Maintenance organisations have yet to embrace voluntary sharing of safety data that will be key to the US Federal Aviation Administration’s (FAA) risk-based safety approach going forward, says the agency’s associate administrator for aviation safety Peggy Gilligan during the MRO Americas conference in Phoenix on 8 April.
“While the commercial airline community has embraced voluntary safety reporting, and they are benefitting from that participation, we’ve not yet seen the MRO community embrace those reporting programmes,” she says.
Fourty-five commercial airlines provide safety data through the FAA’s aviation safety information analysis and sharing programme (ASIAS), however only about 25 feed in voluntary reports for maintenance data today, says Gilligan. Those reports from the Aviation Safety Action Programme (ASAP) comprise one of several data sources that the ASIAS uses.
Despite this, she notes that the FAA signed an agreement last week with the first MRO organisation that will use the ASIAS programme and is in negotiations with a second maintenance provider to do the same.
“There’s a lot more data out there that all of us can collect and all of us can benefit if we can bring it together and analyse it as a community,” says Gilligan.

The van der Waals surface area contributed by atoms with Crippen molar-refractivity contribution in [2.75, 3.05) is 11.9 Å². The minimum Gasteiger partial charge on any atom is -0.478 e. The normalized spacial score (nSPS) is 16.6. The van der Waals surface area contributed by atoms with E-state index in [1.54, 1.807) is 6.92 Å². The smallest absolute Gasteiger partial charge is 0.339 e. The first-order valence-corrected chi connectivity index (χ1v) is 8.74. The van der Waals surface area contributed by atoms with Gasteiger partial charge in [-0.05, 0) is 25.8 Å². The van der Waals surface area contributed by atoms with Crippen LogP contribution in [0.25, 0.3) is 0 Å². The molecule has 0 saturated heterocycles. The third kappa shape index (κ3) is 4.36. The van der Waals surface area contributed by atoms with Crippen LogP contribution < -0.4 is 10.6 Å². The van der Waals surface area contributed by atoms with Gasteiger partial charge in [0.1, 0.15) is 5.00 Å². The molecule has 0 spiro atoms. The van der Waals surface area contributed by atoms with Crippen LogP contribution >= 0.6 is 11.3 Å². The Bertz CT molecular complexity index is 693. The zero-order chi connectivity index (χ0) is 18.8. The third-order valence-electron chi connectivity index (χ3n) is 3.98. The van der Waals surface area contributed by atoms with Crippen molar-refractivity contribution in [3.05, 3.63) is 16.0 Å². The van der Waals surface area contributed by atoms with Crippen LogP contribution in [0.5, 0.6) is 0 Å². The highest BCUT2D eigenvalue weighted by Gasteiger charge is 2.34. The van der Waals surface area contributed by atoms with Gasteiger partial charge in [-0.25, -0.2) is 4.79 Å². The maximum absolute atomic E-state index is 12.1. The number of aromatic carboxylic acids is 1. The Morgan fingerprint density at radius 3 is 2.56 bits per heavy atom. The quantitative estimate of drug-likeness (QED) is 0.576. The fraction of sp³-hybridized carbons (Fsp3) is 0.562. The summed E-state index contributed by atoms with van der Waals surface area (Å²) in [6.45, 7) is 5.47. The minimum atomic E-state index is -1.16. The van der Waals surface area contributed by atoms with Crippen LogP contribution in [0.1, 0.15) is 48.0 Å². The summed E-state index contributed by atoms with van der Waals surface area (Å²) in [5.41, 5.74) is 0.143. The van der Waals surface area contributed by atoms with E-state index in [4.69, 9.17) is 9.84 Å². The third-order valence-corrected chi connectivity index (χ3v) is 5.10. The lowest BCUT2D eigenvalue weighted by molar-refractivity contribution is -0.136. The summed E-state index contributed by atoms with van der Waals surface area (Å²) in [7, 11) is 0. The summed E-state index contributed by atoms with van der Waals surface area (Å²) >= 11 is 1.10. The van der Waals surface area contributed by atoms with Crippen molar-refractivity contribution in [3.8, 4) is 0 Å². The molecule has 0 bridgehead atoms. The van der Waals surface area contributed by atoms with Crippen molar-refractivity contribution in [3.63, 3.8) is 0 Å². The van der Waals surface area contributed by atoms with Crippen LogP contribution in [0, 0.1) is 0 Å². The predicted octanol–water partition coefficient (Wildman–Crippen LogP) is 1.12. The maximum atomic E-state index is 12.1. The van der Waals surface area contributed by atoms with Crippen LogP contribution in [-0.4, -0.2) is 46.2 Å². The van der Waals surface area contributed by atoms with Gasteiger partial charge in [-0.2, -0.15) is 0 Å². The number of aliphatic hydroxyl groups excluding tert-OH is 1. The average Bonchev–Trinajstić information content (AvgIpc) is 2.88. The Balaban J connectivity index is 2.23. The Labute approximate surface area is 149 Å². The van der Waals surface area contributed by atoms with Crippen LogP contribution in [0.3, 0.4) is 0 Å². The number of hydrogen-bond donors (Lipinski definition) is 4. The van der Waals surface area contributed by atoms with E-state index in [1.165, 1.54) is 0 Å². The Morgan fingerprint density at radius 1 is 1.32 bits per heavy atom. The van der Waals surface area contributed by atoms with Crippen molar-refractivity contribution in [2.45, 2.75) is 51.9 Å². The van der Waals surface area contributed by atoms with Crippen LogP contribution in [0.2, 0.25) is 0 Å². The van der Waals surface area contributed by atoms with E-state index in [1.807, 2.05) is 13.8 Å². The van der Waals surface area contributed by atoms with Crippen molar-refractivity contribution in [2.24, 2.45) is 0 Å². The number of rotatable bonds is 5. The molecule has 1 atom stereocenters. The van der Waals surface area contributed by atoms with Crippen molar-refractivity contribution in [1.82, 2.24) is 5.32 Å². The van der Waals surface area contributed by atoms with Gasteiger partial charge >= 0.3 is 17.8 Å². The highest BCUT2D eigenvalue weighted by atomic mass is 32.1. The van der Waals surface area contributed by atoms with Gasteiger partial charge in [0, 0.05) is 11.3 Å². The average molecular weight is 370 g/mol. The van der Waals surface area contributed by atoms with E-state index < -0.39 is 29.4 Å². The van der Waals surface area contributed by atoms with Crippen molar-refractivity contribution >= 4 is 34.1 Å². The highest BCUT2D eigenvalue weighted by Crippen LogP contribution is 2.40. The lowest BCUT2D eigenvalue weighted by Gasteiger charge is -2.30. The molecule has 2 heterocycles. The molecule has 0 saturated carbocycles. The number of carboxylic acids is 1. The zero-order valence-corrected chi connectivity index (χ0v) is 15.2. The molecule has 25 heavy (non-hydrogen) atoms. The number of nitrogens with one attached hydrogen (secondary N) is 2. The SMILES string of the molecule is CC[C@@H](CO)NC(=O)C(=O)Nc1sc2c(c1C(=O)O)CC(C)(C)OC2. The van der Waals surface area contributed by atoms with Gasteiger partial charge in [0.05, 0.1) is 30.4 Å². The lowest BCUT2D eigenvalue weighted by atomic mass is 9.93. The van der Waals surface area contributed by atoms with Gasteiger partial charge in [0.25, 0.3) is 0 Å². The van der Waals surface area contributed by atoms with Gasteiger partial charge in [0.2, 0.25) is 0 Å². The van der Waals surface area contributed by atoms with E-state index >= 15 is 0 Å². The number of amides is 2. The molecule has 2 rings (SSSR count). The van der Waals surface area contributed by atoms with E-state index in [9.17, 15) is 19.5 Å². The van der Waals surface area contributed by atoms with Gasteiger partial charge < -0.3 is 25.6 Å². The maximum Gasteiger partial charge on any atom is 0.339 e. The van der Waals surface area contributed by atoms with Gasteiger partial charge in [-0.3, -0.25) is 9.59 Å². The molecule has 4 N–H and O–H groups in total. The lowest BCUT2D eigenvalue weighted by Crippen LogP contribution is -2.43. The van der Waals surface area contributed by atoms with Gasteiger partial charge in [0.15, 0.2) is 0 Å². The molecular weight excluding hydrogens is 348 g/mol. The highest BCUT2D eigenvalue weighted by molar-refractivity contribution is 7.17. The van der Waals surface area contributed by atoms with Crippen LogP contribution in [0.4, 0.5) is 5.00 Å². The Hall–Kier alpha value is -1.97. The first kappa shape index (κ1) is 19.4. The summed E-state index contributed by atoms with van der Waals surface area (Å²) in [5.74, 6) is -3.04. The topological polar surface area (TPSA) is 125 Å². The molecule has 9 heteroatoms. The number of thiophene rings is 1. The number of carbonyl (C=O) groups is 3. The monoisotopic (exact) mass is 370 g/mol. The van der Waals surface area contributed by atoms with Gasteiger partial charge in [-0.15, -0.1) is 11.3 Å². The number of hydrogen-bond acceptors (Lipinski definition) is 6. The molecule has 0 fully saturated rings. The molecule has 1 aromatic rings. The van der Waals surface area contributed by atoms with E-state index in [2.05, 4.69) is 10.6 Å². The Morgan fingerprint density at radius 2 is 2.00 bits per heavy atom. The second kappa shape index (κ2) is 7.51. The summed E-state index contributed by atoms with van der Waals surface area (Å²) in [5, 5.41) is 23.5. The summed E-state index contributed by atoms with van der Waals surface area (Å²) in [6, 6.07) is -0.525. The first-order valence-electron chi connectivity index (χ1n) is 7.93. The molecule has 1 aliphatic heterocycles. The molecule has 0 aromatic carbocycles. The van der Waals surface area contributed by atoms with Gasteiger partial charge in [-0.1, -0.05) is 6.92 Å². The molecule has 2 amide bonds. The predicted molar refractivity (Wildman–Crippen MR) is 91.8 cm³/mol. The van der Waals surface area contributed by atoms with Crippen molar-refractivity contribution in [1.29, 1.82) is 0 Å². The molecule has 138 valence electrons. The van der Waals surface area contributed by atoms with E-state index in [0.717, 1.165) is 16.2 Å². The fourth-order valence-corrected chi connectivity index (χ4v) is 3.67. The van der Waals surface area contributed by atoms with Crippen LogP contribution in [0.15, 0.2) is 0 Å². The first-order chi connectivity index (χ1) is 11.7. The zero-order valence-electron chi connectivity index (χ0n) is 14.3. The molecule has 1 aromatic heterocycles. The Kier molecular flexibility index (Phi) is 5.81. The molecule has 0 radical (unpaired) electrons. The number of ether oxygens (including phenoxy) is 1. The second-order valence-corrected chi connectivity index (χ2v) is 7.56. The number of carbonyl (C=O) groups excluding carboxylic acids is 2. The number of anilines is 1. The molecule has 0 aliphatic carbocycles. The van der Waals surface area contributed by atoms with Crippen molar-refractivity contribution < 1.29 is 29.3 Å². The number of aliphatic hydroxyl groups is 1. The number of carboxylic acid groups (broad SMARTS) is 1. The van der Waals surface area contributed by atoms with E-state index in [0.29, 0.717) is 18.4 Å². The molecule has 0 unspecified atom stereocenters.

The Virginia-based Aeronautical Repair Station Association (ARSA) has raised the issue that the FAA may not have enough inspectors to support the programme, which Gilligan says she thinks is a “reasonable criticism.”
“It could very well be that we at FAA need to find a way to streamline the process to make it easier for maintenance organisations to participate in voluntary data reporting programmes,” says Gilligan. “And maybe we just haven’t done enough to sell the value.”
The FAA is focused on using a risk-based approach to identify safety issues in light of declining budgets, a cornerstone of which is using data sharing programmes to predict the highest risks.
“I firmly believe that the future of aviation safety will ride on the coattails of data sharing, and I think it is without question the single most important step forward that we made for safety over the last 10 years,” says Gilligan.